The Divio CLI orchestrates Docker Desktop to run containers locally and provide a consistent environment between local development and the cloud. Everything is run within a container both locally and on the cloud, meaning your local and cloud environments are the same. 

You can install Docker Desktop according to your operating system at

With Docker Desktop installed, we can run divio doctor again to confirm the Divio CLI is able to use it. Docker Desktop includes built-in tools to help with getting started and troubleshooting.

Divio CLI ensures your environment is secure using a login token – your credentials are never stored locally. Run the command divio login, which will open a browser and then proceed to copy and paste the access token.

Finally, you can run divio doctor to verify we are ready to start developing. The Divio CLI provides a convenient wrapper around the most commonly used Docker commands.

Creating an Empty Project

We can start by creating an empty project in the Divio Control Panel, choosing a suitable name and selecting “Build your own” as our starting stack and “None” as our additional components and boilerplates.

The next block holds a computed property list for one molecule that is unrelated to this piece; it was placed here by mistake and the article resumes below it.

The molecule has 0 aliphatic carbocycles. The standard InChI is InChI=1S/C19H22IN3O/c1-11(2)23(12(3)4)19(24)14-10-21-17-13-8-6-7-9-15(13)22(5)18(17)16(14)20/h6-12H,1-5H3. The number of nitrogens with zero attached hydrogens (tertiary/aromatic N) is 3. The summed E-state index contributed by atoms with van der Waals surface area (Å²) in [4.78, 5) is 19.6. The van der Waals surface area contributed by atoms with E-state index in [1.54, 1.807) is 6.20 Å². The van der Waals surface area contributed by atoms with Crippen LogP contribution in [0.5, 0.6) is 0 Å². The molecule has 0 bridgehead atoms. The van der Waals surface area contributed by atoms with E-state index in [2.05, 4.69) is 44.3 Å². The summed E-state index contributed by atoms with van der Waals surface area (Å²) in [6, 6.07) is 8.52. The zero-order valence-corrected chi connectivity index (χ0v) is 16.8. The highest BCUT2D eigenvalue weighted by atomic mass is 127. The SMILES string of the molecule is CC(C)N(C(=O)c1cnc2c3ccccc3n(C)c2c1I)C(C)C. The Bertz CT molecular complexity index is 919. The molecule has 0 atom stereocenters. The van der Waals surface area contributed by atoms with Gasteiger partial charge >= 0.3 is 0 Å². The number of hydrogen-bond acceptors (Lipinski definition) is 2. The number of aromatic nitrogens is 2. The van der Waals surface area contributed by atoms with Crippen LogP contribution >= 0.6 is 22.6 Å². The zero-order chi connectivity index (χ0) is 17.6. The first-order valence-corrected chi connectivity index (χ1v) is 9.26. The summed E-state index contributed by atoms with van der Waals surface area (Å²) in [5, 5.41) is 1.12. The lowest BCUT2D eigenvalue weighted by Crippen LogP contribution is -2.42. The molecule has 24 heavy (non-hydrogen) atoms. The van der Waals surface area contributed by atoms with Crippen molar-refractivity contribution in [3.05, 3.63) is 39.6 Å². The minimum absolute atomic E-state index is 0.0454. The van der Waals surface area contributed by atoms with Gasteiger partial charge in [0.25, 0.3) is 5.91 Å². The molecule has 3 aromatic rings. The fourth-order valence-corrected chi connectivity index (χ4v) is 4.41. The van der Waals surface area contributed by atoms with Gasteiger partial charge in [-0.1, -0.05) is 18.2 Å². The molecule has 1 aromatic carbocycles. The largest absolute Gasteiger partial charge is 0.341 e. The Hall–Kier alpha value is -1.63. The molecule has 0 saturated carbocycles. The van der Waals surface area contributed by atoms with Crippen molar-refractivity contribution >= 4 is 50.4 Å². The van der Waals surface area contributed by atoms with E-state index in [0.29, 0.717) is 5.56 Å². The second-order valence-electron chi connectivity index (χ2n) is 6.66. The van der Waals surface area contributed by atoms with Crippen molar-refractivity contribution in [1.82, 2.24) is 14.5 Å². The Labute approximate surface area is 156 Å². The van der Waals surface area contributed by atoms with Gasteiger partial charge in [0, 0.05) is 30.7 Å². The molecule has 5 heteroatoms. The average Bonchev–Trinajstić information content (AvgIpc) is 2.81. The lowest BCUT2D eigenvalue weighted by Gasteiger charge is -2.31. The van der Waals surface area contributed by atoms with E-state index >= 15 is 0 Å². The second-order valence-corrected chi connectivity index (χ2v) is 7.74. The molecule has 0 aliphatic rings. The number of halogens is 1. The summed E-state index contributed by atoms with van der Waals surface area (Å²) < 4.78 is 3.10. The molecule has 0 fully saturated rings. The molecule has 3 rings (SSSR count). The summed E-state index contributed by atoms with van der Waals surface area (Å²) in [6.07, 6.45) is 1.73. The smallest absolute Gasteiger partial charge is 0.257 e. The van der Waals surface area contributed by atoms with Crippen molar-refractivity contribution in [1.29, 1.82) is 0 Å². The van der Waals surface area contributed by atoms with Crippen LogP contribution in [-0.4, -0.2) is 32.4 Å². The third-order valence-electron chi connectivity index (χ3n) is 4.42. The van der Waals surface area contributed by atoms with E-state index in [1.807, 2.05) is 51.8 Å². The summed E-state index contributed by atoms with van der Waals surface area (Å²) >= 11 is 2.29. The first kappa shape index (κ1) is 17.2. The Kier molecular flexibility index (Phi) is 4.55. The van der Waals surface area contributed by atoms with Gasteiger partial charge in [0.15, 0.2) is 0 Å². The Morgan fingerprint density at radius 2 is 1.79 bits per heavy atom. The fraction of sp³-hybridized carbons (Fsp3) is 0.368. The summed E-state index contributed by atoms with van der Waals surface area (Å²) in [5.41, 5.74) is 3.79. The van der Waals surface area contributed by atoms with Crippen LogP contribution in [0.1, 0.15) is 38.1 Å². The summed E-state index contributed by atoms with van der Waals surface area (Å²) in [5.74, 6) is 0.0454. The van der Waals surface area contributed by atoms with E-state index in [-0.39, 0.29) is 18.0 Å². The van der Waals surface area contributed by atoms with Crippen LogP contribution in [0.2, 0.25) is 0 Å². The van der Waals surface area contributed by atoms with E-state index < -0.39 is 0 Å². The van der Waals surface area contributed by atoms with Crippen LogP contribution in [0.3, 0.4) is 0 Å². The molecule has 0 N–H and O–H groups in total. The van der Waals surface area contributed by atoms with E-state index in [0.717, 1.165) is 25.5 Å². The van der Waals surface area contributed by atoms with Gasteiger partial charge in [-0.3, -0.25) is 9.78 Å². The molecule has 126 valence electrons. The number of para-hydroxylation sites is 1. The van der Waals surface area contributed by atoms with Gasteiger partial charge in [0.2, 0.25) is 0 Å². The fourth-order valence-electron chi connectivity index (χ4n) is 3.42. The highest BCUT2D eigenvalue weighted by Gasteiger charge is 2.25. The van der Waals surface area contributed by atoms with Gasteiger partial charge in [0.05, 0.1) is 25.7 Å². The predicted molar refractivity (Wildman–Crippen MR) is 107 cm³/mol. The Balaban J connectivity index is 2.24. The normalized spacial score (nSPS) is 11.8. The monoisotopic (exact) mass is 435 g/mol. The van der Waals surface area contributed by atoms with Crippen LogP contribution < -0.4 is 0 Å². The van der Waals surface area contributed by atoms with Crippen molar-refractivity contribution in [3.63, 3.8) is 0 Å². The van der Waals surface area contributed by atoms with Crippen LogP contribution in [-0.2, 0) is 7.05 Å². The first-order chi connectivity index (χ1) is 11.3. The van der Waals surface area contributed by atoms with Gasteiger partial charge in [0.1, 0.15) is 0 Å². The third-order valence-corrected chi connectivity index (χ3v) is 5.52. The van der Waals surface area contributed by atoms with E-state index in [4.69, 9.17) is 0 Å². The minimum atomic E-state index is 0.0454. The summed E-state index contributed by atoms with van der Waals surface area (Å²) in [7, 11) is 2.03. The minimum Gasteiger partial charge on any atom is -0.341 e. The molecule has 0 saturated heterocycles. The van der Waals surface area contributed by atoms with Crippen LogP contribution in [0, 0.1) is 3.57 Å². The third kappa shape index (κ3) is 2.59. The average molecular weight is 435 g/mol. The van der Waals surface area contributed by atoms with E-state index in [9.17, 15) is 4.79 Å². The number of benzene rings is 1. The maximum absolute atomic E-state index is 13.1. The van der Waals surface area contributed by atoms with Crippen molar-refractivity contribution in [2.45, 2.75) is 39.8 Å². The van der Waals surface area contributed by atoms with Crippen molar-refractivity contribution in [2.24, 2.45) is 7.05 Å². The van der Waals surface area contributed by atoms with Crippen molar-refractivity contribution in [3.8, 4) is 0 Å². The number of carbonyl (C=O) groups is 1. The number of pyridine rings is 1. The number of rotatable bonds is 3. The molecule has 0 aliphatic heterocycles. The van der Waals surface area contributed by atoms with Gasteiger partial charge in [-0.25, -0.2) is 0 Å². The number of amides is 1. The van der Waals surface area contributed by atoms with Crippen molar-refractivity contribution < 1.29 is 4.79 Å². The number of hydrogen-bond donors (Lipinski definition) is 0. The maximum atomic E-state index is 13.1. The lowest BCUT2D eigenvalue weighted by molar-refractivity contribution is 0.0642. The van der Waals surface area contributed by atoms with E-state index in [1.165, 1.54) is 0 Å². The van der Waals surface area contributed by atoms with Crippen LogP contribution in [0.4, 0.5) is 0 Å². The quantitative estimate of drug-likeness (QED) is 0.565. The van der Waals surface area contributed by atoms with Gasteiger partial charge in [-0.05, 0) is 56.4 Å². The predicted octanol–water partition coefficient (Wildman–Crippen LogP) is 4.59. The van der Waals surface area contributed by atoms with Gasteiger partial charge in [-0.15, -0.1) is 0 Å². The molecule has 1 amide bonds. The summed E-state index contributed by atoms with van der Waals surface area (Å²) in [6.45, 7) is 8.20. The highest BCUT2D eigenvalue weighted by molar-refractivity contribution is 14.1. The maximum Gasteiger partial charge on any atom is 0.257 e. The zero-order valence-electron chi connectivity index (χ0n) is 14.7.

Screenshot of Divio Control Panel Build Your OwnThe Divio platform will provide your application with a default test and live environment, ready to use. For this example, we are using the name “deno demo”.

In order to start working on our app, we need a local copy. During the creation process, a Git repo was automatically created for us by the Divio platform. 

Before we can access it, we need to provide a public SSH key.

Creating SSL keys is beyond the scope of this tutorial, and you can find out how to create a key with the extensive Github documentation.

Screenshot of Access Git Repo SSL KeyOnce the key is installed, we can grab the project locally by running divio app setup deno-demo - assuming your app name is Deno-demo.

Once the Divio CLI has set up your project, move to the working directory.

The first thing to note is that the project is empty, containing only an empty Dockerfile.

The Dockerfile describes the commands that Docker should run in order to compose a container. When we deploy to the Divio Cloud, the Divio platform will make use of the Dockerfile in order to build the container.